Yossi Melman / If I were Uri Blau, I'd report to the Shin Bet
In the Kamm affair, everyone has gone too far out on a limb and is having trouble backing down.
Over the past 30 years I have been questioned three times by the police over information I received and then published in Israel. On one of the occasions, officers from the London police participated in the questioning and asked me whether I had received secret information from an officer from MI6, the British secret service.
I reported for all the interrogations. It was not pleasant. They were lengthy, and the questions were probing. Now and then the interrogators hinted that I could expect severe punishment. I refused to reveal my sources, and I asserted that I had acted within the law and performed my journalistic duties as is customary in a democratic society. In the end, even the interrogation was not so terrible.
This is what I would do if I were Uri Blau. It also looks like this is ultimately what will happen. An arrangement will be found to enable him to return to Israel. He may be summoned for questioning, and he will return the documents he received from Anat Kam in his capacity as a journalist.
This outcome could have been achieved several months ago. Evidently, in the Kamm affair - which certain people are trying to transform into the Uri Blau-Haaretz affair, due to extraneous and perhaps even hostile interests - everyone has gone too far out on a limb, and is having trouble backing down. This story contains excess emotionality, pride, prejudice, vengeance and ego, and there are too many honor games.
I have no doubt that Shin Bet security service head Yuval Diskin is feeling wounded and believes Blau is toying with him. However, his hurt feelings do not entitle him to hint that in the future, the service will be more heavy-handed with journalists. A free media is the oxygen of a democracy and an important element in Israel's security, no less so than the Shin Bet.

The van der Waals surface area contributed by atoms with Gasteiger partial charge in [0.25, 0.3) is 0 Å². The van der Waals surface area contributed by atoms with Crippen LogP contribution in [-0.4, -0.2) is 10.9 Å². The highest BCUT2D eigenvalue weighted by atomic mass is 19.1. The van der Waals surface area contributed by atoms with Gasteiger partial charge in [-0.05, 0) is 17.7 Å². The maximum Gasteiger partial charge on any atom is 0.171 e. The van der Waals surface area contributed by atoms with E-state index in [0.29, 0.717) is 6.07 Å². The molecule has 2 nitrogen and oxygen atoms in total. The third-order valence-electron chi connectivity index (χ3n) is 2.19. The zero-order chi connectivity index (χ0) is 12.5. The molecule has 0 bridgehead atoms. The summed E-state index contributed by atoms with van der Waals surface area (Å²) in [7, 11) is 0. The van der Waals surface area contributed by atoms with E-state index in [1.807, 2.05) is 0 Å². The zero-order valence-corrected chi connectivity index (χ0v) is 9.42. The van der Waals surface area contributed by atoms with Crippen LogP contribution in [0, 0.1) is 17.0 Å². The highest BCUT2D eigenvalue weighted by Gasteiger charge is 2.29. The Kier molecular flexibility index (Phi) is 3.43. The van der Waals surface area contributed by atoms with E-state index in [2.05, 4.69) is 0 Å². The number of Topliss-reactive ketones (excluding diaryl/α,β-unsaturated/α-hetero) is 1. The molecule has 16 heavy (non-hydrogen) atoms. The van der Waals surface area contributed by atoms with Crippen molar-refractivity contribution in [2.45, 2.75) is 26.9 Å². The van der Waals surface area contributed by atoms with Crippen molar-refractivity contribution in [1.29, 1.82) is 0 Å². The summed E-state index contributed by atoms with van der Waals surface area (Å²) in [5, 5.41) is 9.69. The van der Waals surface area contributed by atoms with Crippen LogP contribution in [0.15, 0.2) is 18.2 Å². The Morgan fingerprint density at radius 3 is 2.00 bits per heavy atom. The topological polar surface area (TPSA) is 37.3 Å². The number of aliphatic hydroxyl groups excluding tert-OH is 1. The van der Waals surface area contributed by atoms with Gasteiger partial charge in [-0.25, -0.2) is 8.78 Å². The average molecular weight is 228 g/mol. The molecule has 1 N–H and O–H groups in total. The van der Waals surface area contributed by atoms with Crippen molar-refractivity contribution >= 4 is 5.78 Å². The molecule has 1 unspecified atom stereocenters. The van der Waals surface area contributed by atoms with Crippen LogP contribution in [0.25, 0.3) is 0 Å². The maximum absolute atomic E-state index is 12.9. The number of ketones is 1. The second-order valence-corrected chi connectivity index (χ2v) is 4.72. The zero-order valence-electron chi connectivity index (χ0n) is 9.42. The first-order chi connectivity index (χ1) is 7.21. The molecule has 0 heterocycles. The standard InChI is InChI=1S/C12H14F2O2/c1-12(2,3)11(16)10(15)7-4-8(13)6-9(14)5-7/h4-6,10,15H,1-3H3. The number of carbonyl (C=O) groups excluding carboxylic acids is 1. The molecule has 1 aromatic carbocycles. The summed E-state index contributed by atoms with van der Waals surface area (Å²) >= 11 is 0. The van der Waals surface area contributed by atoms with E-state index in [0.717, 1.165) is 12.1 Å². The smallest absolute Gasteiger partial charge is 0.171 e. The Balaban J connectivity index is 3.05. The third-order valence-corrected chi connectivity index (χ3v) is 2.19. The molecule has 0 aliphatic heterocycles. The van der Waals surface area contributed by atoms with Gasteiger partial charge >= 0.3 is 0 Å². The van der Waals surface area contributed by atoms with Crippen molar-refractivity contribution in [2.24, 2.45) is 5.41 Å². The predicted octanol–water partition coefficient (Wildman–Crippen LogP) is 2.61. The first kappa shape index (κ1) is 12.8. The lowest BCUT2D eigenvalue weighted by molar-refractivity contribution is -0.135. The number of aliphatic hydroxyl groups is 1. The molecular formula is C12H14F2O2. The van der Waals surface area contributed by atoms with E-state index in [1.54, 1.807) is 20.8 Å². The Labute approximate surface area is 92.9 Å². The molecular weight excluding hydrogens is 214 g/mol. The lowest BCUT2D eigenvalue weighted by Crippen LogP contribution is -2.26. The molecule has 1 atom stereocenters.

Haaretz may have to conduct its own reckoning in the wake of how the affair has been handled. The newspaper erred by letting the reporter and his attorneys decide which documents to return. However, ultimately, let there be no confusion: Blau did his work properly. His exposure of suspicions that the Israel Defense Forces top brass ignored High Court instructions was important, and its publication was appropriate.
Kamm, a young soldier, was motivated by a sense of mission and wanted to expose what she believed were illegal acts. A number of democratic societies would laud her as a whistleblower. In Israel, regrettably, the majority of the public perceives her as a traitor.
Kamm erred and she deserves punishment. She admits this, and so do her parents. However, to accuse her of high treason with the intent of harming the state's security is madness. Is handing information to an Israeli journalist equivalent to the high treason committed by Prof. Marcus Klingberger and Col. Shimon Levinson, the security officer in the Prime Minister's Office who spied for the Soviet Union, or to Nachum Manbar's sale of materials to the chemical weapons industry in Iran?
There is an uncomfortable sense that the defense establishment abuses the weak and glosses over leaks by top people like prime ministers, cabinet ministers and IDF generals acting to advance their own political or personal interests. And the list is long: Prime Minister Benjamin Netanyahu while he was opposition leader, Former Mossad chief Danny Yatom, former Military Intelligence head Eli Zeira and more.
It appears that the IDF information security department and the Shin Bet, with the help of the State Prosecutor's Office, are behaving overzealously and out of a desire for revenge, because Kamm has exposed in all its inadequacy the information security system in an office as sensitive as that of the GOC Central Command.
All the elements involved should calm down, act with the necessary proportionality and draw from this affair all the necessary conclusions, of which there are many.
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